By Guy Trafford
Hopefully all have survived the effects of what was Cyclone Gita. Currently rain is persisting down in my neck of the woods (Canterbury). We are being spared the severe winds, however, notifications of Civil Defense alerts abound and news of some farmers having to evacuate areas in the Takaka, Golden Bay area have just come through.
A recently released Federated Farmers survey showed that farmer confidence is down for the first time in two years. Perhaps surprising given the strong prices being experienced in most sectors. However, the survey was taken in mid-January and a lot of water has passed under the bridge since then. Major reasons given were the effects of the drought then affecting many parts of New Zealand and dairy prices were then only at the start off a lift in prices, so dairy farmers were in particularly negative. Other reasons given was the concerns around future regulations and compliance cost and staff recruitment also featured.
Not all news is bad however with another positive week for lamb and mutton producers with only one processor reducing the schedule by 10 cents.
With widespread rain over much of the country, and good pasture growth, producers are needing considerable forethought before pruning schedules - especially with a limited number of lambs available due to many farmers having to bail out in December and having surplus space on farm now. It will be interesting to see soon what is the breakdown of sheep processed with the good prices being offered for ewes.
Another positive outcome of the wet weather should be a good flushing season for breeding ewes resulting in more lambs next season.
World demand appears sound for all sheep meat products and while the Easter shipments have all gone, apart from chilled airfreight product, Ramadan is next off the block with the middle of June when fasting finishes and feasting begins - hopefully with increasing amounts of NZ lamb.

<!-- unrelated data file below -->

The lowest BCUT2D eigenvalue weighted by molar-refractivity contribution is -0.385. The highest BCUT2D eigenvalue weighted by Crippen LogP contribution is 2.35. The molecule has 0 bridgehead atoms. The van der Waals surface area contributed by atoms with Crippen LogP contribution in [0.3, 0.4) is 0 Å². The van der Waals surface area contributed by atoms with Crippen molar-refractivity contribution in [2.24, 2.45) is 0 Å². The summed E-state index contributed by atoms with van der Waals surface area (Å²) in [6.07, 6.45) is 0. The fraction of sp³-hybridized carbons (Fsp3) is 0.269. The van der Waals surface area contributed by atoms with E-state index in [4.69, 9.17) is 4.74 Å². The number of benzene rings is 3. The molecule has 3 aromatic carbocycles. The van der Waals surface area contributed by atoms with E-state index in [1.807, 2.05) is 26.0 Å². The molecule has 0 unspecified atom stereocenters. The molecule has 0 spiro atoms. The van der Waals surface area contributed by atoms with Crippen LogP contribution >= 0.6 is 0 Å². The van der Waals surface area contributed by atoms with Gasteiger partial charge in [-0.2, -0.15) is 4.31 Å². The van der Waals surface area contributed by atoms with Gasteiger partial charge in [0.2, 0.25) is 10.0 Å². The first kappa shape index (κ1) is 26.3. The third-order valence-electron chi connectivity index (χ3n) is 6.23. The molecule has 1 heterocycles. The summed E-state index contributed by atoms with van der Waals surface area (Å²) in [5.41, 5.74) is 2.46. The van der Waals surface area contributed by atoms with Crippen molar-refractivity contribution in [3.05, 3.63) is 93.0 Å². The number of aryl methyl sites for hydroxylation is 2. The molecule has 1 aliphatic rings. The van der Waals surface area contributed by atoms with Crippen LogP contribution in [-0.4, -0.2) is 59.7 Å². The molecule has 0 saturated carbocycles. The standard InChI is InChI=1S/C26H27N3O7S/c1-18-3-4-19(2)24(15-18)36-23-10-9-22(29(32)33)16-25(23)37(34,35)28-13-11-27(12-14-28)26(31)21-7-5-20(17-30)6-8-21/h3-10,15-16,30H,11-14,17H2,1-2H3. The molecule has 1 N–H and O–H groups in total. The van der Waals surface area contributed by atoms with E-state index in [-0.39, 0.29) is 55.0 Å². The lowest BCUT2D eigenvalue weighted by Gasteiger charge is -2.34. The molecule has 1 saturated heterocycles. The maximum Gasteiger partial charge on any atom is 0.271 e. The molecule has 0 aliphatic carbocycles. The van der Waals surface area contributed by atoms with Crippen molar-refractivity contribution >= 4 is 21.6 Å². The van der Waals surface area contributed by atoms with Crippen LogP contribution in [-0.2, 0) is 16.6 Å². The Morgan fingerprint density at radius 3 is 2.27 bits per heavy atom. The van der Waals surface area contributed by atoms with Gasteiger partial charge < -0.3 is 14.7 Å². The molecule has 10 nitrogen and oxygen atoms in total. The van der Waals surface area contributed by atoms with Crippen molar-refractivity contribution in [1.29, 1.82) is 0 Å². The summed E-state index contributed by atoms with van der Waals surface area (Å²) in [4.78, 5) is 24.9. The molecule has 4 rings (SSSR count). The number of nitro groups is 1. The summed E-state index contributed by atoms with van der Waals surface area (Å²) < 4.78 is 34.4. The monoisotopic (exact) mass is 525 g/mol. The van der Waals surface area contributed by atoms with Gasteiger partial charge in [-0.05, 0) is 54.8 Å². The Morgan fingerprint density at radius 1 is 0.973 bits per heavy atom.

Trade with Iran, traditionally the most important of New Zealand’s Muslim trading partners, resumed last year after a 20-year hiatus and it remains to be seen whether they can compete for product at the current higher prices. China have taken over their role as the consumer of cuts that don’t go into the EU.
There was no Christchurch wool sale last week but Napier softened slightly on the previous sale for most lines between 1- 3%. However, the finer lambs’ wool appears to have taken a lift. This wool which is in the 27-micron band is reducing in volume as lambs mature, buyers have been purchasing as a substitute for mid-micron wool or finer presumably for the apparel trade. Hogget wool, on very small volumes had a lift also.
This week there is only the Christchurch sale on this week so it will be interesting to follow the price comparisons with lambs wool yet again.
The questions over microns remains unanswered but with less people left to query hopefully some conclusion will be forth coming shortly.
No news is good news for beef producers with monitored schedules remaining unchanged for the week, and this is 'good news' because the NZ dollar is creeping up towards the 74 US cent mark. With international markets seemingly firm and, as with sheep good feed reserves at home, producers can expect fairly modest drops if they do occur.
There are reports of increased volumes of US beef going into China. Exports to China from the US only began after a trade ban, a result of “mad cow disease’, was lifted June 2017. Currently beef volumes have gone from zero in 2016 to 3,000 metric tons in 2017. That is still less than half of what New Zealand currently exports, but China is growing in importance for all agricultural producers and New Zealand may end up competing with the US. Australia however is well ahead at approximately 94,000 tonnes going into China.
The market development work being done by DINZ certainly appears to be working with the news around venison becoming increasingly repetitively positive with yet another lift in prices by one of the processors. The $11.00 mark is getting closer. This is up nearly +$3 on the same time last year and it didn’t seem such a bad price then.
The 2017 processor results showed that the percentage of total deer processed being hinds was 48%, down on previous and indicates that more hinds are being held back on farm and the breeding herd re-build may be occurring. Good news for the industry after several years of falling numbers.